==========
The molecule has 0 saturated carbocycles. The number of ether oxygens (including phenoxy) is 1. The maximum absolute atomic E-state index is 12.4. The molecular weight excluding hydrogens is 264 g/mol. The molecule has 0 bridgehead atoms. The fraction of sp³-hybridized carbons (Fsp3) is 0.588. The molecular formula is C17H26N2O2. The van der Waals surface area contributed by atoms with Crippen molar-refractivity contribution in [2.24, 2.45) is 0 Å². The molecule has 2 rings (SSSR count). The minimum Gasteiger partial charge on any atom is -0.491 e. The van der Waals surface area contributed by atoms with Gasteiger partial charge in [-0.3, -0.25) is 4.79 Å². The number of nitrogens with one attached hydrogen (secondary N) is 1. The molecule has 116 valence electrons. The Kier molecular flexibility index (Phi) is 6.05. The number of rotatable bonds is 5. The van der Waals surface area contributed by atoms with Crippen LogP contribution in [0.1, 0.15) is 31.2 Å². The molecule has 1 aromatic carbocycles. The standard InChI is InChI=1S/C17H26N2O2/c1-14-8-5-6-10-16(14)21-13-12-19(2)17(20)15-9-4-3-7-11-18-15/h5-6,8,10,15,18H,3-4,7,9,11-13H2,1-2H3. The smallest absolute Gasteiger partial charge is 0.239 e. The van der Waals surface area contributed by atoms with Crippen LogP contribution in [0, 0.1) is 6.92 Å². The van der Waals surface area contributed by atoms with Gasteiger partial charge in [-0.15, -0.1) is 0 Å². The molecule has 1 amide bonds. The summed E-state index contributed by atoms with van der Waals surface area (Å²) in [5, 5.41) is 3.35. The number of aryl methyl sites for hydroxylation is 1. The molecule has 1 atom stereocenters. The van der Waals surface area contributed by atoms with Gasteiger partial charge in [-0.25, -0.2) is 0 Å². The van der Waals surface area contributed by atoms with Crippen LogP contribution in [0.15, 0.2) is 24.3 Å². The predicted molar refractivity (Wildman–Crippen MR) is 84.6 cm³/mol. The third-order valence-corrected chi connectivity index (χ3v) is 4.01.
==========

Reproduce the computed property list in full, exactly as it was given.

The molecule has 0 saturated carbocycles. The number of ether oxygens (including phenoxy) is 1. The maximum absolute atomic E-state index is 12.4. The molecular weight excluding hydrogens is 264 g/mol. The molecule has 0 bridgehead atoms. The fraction of sp³-hybridized carbons (Fsp3) is 0.588. The molecular formula is C17H26N2O2. The van der Waals surface area contributed by atoms with Crippen molar-refractivity contribution in [2.24, 2.45) is 0 Å². The molecule has 2 rings (SSSR count). The minimum Gasteiger partial charge on any atom is -0.491 e. The van der Waals surface area contributed by atoms with Gasteiger partial charge in [-0.3, -0.25) is 4.79 Å². The number of nitrogens with one attached hydrogen (secondary N) is 1. The molecule has 116 valence electrons. The Kier molecular flexibility index (Phi) is 6.05. The number of rotatable bonds is 5. The van der Waals surface area contributed by atoms with Crippen LogP contribution in [0.1, 0.15) is 31.2 Å². The molecule has 1 aromatic carbocycles. The standard InChI is InChI=1S/C17H26N2O2/c1-14-8-5-6-10-16(14)21-13-12-19(2)17(20)15-9-4-3-7-11-18-15/h5-6,8,10,15,18H,3-4,7,9,11-13H2,1-2H3. The smallest absolute Gasteiger partial charge is 0.239 e. The van der Waals surface area contributed by atoms with Crippen LogP contribution in [0, 0.1) is 6.92 Å². The van der Waals surface area contributed by atoms with Gasteiger partial charge in [-0.15, -0.1) is 0 Å². The molecule has 1 amide bonds. The summed E-state index contributed by atoms with van der Waals surface area (Å²) in [5, 5.41) is 3.35. The number of aryl methyl sites for hydroxylation is 1. The molecule has 1 atom stereocenters. The van der Waals surface area contributed by atoms with Gasteiger partial charge in [-0.25, -0.2) is 0 Å². The van der Waals surface area contributed by atoms with Crippen LogP contribution in [0.15, 0.2) is 24.3 Å². The predicted molar refractivity (Wildman–Crippen MR) is 84.6 cm³/mol. The third-order valence-corrected chi connectivity index (χ3v) is 4.01.